"Broadway, The Golden Years" (Continuum Publishing) is really seven books in one. It traces a unique and fascinating facet of Broadway history — the rise of the great director-choreographers — through mini biographies of its six foremost practitioners, plus a roundup of who's working today.
Yes, we've had full and prominent biographies and/or autobiographies of most of them; Bob Fosse, Michael Bennett, Jerome Robbins and Agnes de Mille; plus lesser works on Tommy Tune and the cypher that was Gower Champion. But this is the first major book to treat them all as parts of a continuum. "Broadway, The Golden Years" chronicles not just their individual artistic journeys but shows them as steps up the staircase of musical theatre development from the 1940s to the present, merging dance and drama.
Author Robert Emmet Long starts, properly, with Agnes de Mille, reminding us what a revolution Oklahoma! wrought in 1943. For the first time, dance was used throughout the show as a storytelling device, not just a diversion or a way to display the chorus girls like chocolates in a Valentine box.
But, subtitled "Jerome Robbins and the great choreographer directors," the book devotes nearly a third of its text to the career of Robbins, who made movement integral to shows like On the Town, West Side Story and Fiddler on the Roof. In each case, characters were defined by how they moved, and even such unlikely plot turns as a subway ride, a gang fight and the gathering of peasants in a Russian village, became defined by how the participants moved. His choices startled and inspired all those to whom he passed his torch.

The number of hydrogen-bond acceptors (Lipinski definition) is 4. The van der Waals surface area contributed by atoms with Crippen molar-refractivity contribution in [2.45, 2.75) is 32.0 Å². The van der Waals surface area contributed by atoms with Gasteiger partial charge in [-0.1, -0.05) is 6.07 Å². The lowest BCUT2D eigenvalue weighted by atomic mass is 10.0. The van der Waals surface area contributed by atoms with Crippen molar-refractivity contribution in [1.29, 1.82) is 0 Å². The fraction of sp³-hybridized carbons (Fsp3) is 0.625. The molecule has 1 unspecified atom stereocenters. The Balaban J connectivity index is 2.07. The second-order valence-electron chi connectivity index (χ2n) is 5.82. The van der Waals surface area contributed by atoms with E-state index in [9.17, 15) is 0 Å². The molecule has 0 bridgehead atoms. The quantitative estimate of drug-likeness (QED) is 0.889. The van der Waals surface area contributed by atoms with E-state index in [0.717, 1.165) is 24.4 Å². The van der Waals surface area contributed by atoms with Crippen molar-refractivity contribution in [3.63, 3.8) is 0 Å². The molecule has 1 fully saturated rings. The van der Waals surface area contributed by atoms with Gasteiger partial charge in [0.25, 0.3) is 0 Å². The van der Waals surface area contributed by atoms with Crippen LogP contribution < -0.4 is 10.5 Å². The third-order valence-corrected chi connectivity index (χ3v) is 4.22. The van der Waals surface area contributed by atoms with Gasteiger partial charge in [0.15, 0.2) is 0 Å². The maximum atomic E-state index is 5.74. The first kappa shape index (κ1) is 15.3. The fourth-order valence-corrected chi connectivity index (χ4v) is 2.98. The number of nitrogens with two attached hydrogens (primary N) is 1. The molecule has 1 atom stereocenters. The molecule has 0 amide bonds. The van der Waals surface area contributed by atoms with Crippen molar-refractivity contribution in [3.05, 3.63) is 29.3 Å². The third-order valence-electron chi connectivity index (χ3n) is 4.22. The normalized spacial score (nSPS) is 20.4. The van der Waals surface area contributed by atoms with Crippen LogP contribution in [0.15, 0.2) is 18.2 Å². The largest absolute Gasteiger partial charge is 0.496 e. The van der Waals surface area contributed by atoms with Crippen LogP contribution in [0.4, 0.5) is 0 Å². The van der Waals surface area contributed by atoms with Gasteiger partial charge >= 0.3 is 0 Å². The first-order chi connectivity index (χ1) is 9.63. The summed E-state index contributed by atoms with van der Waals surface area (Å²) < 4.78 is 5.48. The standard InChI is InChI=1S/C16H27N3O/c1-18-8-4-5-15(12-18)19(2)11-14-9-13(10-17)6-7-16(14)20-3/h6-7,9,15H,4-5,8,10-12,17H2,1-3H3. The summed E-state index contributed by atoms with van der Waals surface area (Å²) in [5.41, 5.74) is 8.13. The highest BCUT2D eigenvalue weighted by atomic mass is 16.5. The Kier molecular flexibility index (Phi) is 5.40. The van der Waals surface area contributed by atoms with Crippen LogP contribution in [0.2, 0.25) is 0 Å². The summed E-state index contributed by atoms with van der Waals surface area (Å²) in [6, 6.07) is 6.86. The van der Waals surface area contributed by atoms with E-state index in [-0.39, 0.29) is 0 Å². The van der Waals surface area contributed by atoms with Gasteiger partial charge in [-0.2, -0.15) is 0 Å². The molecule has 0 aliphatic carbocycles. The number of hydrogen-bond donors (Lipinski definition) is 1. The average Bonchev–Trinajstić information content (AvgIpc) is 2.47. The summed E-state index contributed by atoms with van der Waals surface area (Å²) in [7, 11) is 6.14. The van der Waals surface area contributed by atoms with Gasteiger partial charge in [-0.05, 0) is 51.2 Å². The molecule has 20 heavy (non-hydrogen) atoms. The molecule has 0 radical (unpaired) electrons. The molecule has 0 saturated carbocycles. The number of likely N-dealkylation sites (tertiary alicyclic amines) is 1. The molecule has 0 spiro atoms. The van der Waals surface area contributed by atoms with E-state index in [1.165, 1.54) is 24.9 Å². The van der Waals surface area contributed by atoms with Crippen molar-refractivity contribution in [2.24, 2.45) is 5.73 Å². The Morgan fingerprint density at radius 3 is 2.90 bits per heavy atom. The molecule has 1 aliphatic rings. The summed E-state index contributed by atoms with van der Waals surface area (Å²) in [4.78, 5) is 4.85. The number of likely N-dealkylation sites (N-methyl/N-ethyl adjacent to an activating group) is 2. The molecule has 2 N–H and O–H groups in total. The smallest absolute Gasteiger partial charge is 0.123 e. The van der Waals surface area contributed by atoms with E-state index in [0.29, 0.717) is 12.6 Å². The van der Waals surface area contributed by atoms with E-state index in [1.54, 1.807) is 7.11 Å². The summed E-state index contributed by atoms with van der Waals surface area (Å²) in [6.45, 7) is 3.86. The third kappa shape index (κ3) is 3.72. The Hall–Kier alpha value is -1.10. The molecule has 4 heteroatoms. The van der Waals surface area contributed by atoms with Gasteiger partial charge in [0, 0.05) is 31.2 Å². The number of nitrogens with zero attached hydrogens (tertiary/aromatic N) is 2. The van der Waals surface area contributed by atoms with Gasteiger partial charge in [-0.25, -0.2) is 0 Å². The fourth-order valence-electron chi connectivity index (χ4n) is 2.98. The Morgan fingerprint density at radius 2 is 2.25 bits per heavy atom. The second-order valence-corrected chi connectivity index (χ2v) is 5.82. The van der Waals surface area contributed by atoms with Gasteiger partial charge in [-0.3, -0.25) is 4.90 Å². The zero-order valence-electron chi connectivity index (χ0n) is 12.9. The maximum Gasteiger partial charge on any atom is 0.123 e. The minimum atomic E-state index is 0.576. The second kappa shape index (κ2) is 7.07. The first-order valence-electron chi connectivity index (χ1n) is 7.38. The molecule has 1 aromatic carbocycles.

Author Long similarly defines his book's main players by their behavior. These imperious dictators of dance were artists with little or no formal management training, who ruled their productions through the power of their personalities and their ability to manipulate dancers' fervent awe of their talent. "Broadway, The Golden Years" tells how they spun flax into gold: turning their personalities into unique musical vocabularies, and using market pressures — for example, the economic need to have dancers who could also sing and act — to forge a new kind of Broadway musical. The epilogue, the freshest and most original section, looks at the heirs of the foregoing, Susan Stroman and Graciela Daniele, and mentions in passing Rob and Kathleen Marshall and Wayne Cilento. Though Long quotes a Playbill story in which Tommy Tune claimed he was the "last of the choreographer-directors," the author concludes, "it's too soon to write the choreographer director's obituary."
— By Robert Viagas